Murray • Willow Pond is guarded on the east by a subdivision and on the south by a bustling freeway.
But, on a late February morning as a storm moves into the valley, the 4-acre pond shaded by trees and surrounded by a walking trail seemed peaceful and even idyllic. Dozens of ducks greeted me, their quacks shattering the silence. Lone Peak and Mt. Olympus decorated the eastern horizon, their snow-capped summits looking grand on a rare inversion-free Salt Lake Valley morning. A pair of Murray City workers checked things out and did a little cleanup work.
Warned by nature photographers Ron Dudley and Mia McPherson about a growing problem at the urban fishery, I walked the shoreline and out on the dock.
Many anglers, unfortunately, are litterbugs. Go to popular fisheries any time, and chances are you will see all sorts of litter along the shoreline. This day was no different. I observed pop bottles, cans, a reel of used line, gum wrappers, empty plastic ice bags, a hamburger wrapper and an empty beef jerky package. There was even a used condom.
Not only is the litter unsightly in what should be a pretty urban fishery where anglers come to catch trout, channel cats, bluegill, largemouth bass and pumpkinseed, but it poses a danger to dozens of wintering birds who use its mostly open waters to rest and dine.
Dudley, a retired Highland High science teacher who comes here often, said he has seen birds such as white pelicans, double crested cormorants, great blue herons, many types of ducks and osprey using the little pond.
But he and McPherson have noticed something else. They have posted photographs on their blogs of birds who have lost limbs when they have become tangled up in strands of discarded fishing line. What at first looks like a beautiful nature photo of a common merganser taking flight, upon closer look, shows a bird missing a foot with a piece of fishing line dangling from the other foot.
Dudley said a few days before our meeting, frost-covered fishing line was strung all over the metal fishing dock that juts out into Willow Pond. He said the line gets tangled around a bird’s leg, which cuts off circulation. The limb swells first and then falls off.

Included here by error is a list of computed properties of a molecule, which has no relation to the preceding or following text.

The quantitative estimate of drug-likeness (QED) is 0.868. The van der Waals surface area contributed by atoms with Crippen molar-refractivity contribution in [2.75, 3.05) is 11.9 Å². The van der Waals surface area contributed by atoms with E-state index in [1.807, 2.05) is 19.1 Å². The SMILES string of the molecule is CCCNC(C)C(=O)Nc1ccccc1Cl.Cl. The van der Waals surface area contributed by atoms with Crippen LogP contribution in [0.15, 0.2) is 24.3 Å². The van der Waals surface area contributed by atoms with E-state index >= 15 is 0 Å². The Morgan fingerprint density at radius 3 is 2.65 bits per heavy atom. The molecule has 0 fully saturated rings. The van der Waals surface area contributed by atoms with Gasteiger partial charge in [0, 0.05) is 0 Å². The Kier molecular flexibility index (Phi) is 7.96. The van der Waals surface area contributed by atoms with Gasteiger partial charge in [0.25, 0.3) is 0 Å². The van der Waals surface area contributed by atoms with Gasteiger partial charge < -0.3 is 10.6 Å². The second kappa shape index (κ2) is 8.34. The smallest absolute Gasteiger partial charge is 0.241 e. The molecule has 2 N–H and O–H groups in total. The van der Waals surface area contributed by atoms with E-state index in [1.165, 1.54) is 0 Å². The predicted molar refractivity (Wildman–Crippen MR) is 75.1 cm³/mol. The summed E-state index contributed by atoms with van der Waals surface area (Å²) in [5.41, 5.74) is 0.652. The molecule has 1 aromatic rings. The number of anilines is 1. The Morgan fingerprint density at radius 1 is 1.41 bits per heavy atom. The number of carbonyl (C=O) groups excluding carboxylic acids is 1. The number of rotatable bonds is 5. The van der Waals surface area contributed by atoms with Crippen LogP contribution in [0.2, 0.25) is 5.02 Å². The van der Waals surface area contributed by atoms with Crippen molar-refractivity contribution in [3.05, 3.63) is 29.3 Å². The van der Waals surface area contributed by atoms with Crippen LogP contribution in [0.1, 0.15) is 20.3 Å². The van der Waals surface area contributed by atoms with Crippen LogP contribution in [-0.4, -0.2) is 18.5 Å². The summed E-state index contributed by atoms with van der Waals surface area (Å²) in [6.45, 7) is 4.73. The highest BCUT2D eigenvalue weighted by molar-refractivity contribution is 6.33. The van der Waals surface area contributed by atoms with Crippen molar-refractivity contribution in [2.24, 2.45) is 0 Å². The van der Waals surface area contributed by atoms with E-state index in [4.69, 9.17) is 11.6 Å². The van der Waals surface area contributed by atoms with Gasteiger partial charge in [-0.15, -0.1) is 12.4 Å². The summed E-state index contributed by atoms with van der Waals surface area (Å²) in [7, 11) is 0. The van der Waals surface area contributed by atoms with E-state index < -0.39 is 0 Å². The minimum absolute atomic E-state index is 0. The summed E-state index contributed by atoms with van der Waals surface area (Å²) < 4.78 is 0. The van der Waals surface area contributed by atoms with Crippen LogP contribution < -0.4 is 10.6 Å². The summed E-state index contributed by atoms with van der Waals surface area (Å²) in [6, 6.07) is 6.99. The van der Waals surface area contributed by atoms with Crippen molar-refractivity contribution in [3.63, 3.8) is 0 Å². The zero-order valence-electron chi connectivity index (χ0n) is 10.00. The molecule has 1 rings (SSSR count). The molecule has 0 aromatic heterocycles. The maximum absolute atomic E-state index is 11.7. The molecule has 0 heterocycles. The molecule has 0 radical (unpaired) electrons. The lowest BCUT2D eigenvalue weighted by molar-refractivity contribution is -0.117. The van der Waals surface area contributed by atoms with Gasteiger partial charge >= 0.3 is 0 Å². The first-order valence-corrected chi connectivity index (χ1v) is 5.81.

He even tried to befriend a mallard mother who set up nest near his home with her eight ducklings. She had three strands of fishing line coming off her. She could barely fly. He slowly won the duck’s trust as he moved closer each day, trying to cut off as much of the line as he could.
On the morning we visited Willow Pond, McPherson followed a duck trailing line from its wing, documenting the distress the little bird was experiencing.
What can be done?
It’s not as if authorities aren’t trying. The Division of Wildlife Resources has placed five recycled line tubes around the pond, though park users too lazy to use nearby garbage cans stuffed plastic sacks into the one closest to the parking lot. Murray park workers also clean up things.
For anglers, it’s as simple as picking up after themselves and realizing that discarded monofilament line can maim or kill birds.
McPherson, though, would like to see an agency such as the Division of Wildlife Resources launch a small trolling boat — no recreational boats are allowed in Willow Pond — with a dredge of some sort to try to remove all the line and hooks that have been accidentally snagged over the years. Some structure is put in place at the bottom of the pond to give fish a place to hide.
Though the practicality of that would be difficult, birds that dive for fish sometimes get tangled with hooks and line that are under the water.
The key, though, is for users to clean up not only their line but all of their litter and perhaps take an extra bag to pack out some left by those not quite as ethical.